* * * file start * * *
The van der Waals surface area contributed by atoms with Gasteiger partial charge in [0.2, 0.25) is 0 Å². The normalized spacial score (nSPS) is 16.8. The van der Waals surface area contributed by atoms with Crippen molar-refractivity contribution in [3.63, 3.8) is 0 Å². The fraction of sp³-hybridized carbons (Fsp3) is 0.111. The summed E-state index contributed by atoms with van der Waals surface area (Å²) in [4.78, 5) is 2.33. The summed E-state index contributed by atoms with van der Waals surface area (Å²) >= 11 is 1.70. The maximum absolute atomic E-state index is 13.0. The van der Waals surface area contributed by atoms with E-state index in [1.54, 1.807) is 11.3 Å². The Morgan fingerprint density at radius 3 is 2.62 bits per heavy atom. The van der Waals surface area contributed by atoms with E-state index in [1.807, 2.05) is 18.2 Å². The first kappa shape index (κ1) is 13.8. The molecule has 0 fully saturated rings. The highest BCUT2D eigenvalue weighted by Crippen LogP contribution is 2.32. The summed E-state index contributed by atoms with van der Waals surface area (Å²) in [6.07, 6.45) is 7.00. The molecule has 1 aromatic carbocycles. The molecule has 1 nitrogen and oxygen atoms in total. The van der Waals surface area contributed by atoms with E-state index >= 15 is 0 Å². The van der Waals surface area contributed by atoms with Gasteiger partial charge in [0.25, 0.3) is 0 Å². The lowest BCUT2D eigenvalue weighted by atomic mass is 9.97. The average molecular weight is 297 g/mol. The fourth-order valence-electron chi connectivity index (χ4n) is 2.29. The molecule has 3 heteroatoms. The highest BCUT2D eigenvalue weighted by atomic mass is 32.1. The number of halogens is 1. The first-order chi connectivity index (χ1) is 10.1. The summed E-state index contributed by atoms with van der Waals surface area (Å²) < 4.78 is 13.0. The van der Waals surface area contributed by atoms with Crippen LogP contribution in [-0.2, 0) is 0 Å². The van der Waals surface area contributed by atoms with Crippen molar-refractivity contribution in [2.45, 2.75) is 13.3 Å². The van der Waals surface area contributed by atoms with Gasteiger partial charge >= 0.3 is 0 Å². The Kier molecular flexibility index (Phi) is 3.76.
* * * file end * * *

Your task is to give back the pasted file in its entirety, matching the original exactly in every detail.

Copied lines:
The van der Waals surface area contributed by atoms with Gasteiger partial charge in [0.2, 0.25) is 0 Å². The normalized spacial score (nSPS) is 16.8. The van der Waals surface area contributed by atoms with Crippen molar-refractivity contribution in [3.63, 3.8) is 0 Å². The fraction of sp³-hybridized carbons (Fsp3) is 0.111. The summed E-state index contributed by atoms with van der Waals surface area (Å²) in [4.78, 5) is 2.33. The summed E-state index contributed by atoms with van der Waals surface area (Å²) >= 11 is 1.70. The maximum absolute atomic E-state index is 13.0. The van der Waals surface area contributed by atoms with E-state index in [1.54, 1.807) is 11.3 Å². The Morgan fingerprint density at radius 3 is 2.62 bits per heavy atom. The van der Waals surface area contributed by atoms with E-state index in [1.807, 2.05) is 18.2 Å². The first kappa shape index (κ1) is 13.8. The molecule has 0 fully saturated rings. The highest BCUT2D eigenvalue weighted by Crippen LogP contribution is 2.32. The summed E-state index contributed by atoms with van der Waals surface area (Å²) in [6.07, 6.45) is 7.00. The molecule has 1 aromatic carbocycles. The molecule has 1 nitrogen and oxygen atoms in total. The van der Waals surface area contributed by atoms with E-state index >= 15 is 0 Å². The van der Waals surface area contributed by atoms with Gasteiger partial charge in [0.25, 0.3) is 0 Å². The lowest BCUT2D eigenvalue weighted by atomic mass is 9.97. The average molecular weight is 297 g/mol. The fourth-order valence-electron chi connectivity index (χ4n) is 2.29. The molecule has 3 heteroatoms. The highest BCUT2D eigenvalue weighted by atomic mass is 32.1. The number of halogens is 1. The first-order chi connectivity index (χ1) is 10.1. The summed E-state index contributed by atoms with van der Waals surface area (Å²) < 4.78 is 13.0. The van der Waals surface area contributed by atoms with Crippen LogP contribution in [-0.2, 0) is 0 Å². The van der Waals surface area contributed by atoms with Crippen molar-refractivity contribution in [2.45, 2.75) is 13.3 Å². The van der Waals surface area contributed by atoms with Gasteiger partial charge >= 0.3 is 0 Å². The Kier molecular flexibility index (Phi) is 3.76.